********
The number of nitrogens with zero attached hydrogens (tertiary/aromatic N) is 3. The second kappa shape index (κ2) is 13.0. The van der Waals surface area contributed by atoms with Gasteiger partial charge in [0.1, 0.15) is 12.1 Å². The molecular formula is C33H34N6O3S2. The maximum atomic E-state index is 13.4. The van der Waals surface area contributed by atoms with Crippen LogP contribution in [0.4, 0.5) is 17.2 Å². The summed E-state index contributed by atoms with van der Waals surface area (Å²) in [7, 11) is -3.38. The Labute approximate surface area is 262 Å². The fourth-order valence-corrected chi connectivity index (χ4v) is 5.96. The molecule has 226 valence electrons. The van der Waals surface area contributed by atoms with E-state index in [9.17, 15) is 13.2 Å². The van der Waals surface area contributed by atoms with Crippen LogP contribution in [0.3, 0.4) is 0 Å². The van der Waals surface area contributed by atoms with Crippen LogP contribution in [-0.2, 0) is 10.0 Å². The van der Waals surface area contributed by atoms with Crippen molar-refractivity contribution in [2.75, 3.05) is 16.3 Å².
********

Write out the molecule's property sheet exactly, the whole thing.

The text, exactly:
The number of nitrogens with zero attached hydrogens (tertiary/aromatic N) is 3. The second kappa shape index (κ2) is 13.0. The van der Waals surface area contributed by atoms with Gasteiger partial charge in [0.1, 0.15) is 12.1 Å². The molecular formula is C33H34N6O3S2. The maximum atomic E-state index is 13.4. The van der Waals surface area contributed by atoms with Crippen LogP contribution in [0.4, 0.5) is 17.2 Å². The summed E-state index contributed by atoms with van der Waals surface area (Å²) in [7, 11) is -3.38. The Labute approximate surface area is 262 Å². The fourth-order valence-corrected chi connectivity index (χ4v) is 5.96. The molecule has 226 valence electrons. The van der Waals surface area contributed by atoms with E-state index in [9.17, 15) is 13.2 Å². The van der Waals surface area contributed by atoms with Crippen LogP contribution in [0.3, 0.4) is 0 Å². The van der Waals surface area contributed by atoms with Crippen LogP contribution in [-0.2, 0) is 10.0 Å². The van der Waals surface area contributed by atoms with Crippen molar-refractivity contribution in [2.75, 3.05) is 16.3 Å².